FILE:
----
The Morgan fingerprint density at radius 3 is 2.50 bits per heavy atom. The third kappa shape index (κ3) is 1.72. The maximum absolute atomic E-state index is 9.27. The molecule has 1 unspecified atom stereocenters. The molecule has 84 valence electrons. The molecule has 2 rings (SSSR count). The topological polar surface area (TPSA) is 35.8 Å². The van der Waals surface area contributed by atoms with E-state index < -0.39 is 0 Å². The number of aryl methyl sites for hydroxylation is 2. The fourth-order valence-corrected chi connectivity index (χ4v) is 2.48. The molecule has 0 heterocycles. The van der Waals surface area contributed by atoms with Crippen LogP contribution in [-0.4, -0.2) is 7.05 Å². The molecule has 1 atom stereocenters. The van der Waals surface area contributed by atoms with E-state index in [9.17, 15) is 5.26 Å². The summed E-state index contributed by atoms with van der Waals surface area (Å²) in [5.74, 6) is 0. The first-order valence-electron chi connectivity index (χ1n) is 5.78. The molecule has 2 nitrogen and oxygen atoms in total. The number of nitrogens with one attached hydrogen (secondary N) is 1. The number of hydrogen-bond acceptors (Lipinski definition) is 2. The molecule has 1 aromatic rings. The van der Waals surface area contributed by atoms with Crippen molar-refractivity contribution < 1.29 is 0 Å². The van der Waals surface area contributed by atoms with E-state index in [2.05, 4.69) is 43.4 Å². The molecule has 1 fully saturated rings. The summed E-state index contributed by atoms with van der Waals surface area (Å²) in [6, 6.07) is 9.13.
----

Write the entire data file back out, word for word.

The Morgan fingerprint density at radius 3 is 2.50 bits per heavy atom. The third kappa shape index (κ3) is 1.72. The maximum absolute atomic E-state index is 9.27. The molecule has 1 unspecified atom stereocenters. The molecule has 84 valence electrons. The molecule has 2 rings (SSSR count). The topological polar surface area (TPSA) is 35.8 Å². The van der Waals surface area contributed by atoms with E-state index < -0.39 is 0 Å². The number of aryl methyl sites for hydroxylation is 2. The fourth-order valence-corrected chi connectivity index (χ4v) is 2.48. The molecule has 0 heterocycles. The van der Waals surface area contributed by atoms with Crippen LogP contribution in [-0.4, -0.2) is 7.05 Å². The molecule has 1 atom stereocenters. The van der Waals surface area contributed by atoms with E-state index in [9.17, 15) is 5.26 Å². The summed E-state index contributed by atoms with van der Waals surface area (Å²) in [5.74, 6) is 0. The first-order valence-electron chi connectivity index (χ1n) is 5.78. The molecule has 2 nitrogen and oxygen atoms in total. The number of nitrogens with one attached hydrogen (secondary N) is 1. The number of hydrogen-bond acceptors (Lipinski definition) is 2. The molecule has 1 aromatic rings. The van der Waals surface area contributed by atoms with Crippen molar-refractivity contribution < 1.29 is 0 Å². The van der Waals surface area contributed by atoms with E-state index in [2.05, 4.69) is 43.4 Å². The molecule has 1 fully saturated rings. The summed E-state index contributed by atoms with van der Waals surface area (Å²) in [6, 6.07) is 9.13.